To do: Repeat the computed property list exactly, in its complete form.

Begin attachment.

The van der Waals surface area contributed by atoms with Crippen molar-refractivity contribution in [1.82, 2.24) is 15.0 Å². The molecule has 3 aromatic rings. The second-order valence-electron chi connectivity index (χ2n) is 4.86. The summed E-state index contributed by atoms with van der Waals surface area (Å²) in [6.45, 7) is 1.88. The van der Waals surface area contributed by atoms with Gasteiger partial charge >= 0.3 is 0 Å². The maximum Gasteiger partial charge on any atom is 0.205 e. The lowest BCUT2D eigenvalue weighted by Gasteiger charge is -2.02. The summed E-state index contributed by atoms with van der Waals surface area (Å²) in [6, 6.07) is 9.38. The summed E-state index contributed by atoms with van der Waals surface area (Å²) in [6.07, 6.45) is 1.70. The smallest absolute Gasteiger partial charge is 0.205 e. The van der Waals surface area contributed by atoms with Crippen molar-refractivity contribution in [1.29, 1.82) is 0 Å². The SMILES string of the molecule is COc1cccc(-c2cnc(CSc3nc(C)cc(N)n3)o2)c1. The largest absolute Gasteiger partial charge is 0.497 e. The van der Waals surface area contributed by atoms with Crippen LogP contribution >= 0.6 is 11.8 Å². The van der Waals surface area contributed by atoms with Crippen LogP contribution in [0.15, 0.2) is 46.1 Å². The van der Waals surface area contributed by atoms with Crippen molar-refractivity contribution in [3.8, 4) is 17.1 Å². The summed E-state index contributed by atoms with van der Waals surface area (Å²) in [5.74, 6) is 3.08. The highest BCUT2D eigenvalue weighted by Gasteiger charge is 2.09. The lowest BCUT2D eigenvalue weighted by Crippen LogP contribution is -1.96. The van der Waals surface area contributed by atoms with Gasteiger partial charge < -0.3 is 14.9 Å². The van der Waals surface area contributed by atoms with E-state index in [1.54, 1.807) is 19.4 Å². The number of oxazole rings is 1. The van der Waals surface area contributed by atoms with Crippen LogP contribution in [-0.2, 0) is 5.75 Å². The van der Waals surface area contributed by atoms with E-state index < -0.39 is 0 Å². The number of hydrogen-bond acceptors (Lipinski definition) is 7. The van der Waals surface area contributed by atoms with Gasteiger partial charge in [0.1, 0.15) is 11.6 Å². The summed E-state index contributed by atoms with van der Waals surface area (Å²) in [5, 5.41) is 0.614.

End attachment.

The van der Waals surface area contributed by atoms with Crippen molar-refractivity contribution in [1.82, 2.24) is 15.0 Å². The molecule has 3 aromatic rings. The second-order valence-electron chi connectivity index (χ2n) is 4.86. The summed E-state index contributed by atoms with van der Waals surface area (Å²) in [6.45, 7) is 1.88. The van der Waals surface area contributed by atoms with Gasteiger partial charge >= 0.3 is 0 Å². The maximum Gasteiger partial charge on any atom is 0.205 e. The lowest BCUT2D eigenvalue weighted by Gasteiger charge is -2.02. The summed E-state index contributed by atoms with van der Waals surface area (Å²) in [6, 6.07) is 9.38. The summed E-state index contributed by atoms with van der Waals surface area (Å²) in [6.07, 6.45) is 1.70. The smallest absolute Gasteiger partial charge is 0.205 e. The van der Waals surface area contributed by atoms with Crippen molar-refractivity contribution in [1.29, 1.82) is 0 Å². The SMILES string of the molecule is COc1cccc(-c2cnc(CSc3nc(C)cc(N)n3)o2)c1. The largest absolute Gasteiger partial charge is 0.497 e. The van der Waals surface area contributed by atoms with Crippen LogP contribution >= 0.6 is 11.8 Å². The van der Waals surface area contributed by atoms with Crippen LogP contribution in [0.15, 0.2) is 46.1 Å². The van der Waals surface area contributed by atoms with Crippen molar-refractivity contribution in [3.8, 4) is 17.1 Å². The summed E-state index contributed by atoms with van der Waals surface area (Å²) in [5.74, 6) is 3.08. The highest BCUT2D eigenvalue weighted by Gasteiger charge is 2.09. The lowest BCUT2D eigenvalue weighted by Crippen LogP contribution is -1.96. The van der Waals surface area contributed by atoms with Gasteiger partial charge < -0.3 is 14.9 Å². The van der Waals surface area contributed by atoms with E-state index in [1.54, 1.807) is 19.4 Å². The number of oxazole rings is 1. The van der Waals surface area contributed by atoms with Crippen LogP contribution in [-0.2, 0) is 5.75 Å². The van der Waals surface area contributed by atoms with E-state index < -0.39 is 0 Å². The number of hydrogen-bond acceptors (Lipinski definition) is 7. The van der Waals surface area contributed by atoms with Gasteiger partial charge in [0.1, 0.15) is 11.6 Å². The summed E-state index contributed by atoms with van der Waals surface area (Å²) in [5, 5.41) is 0.614.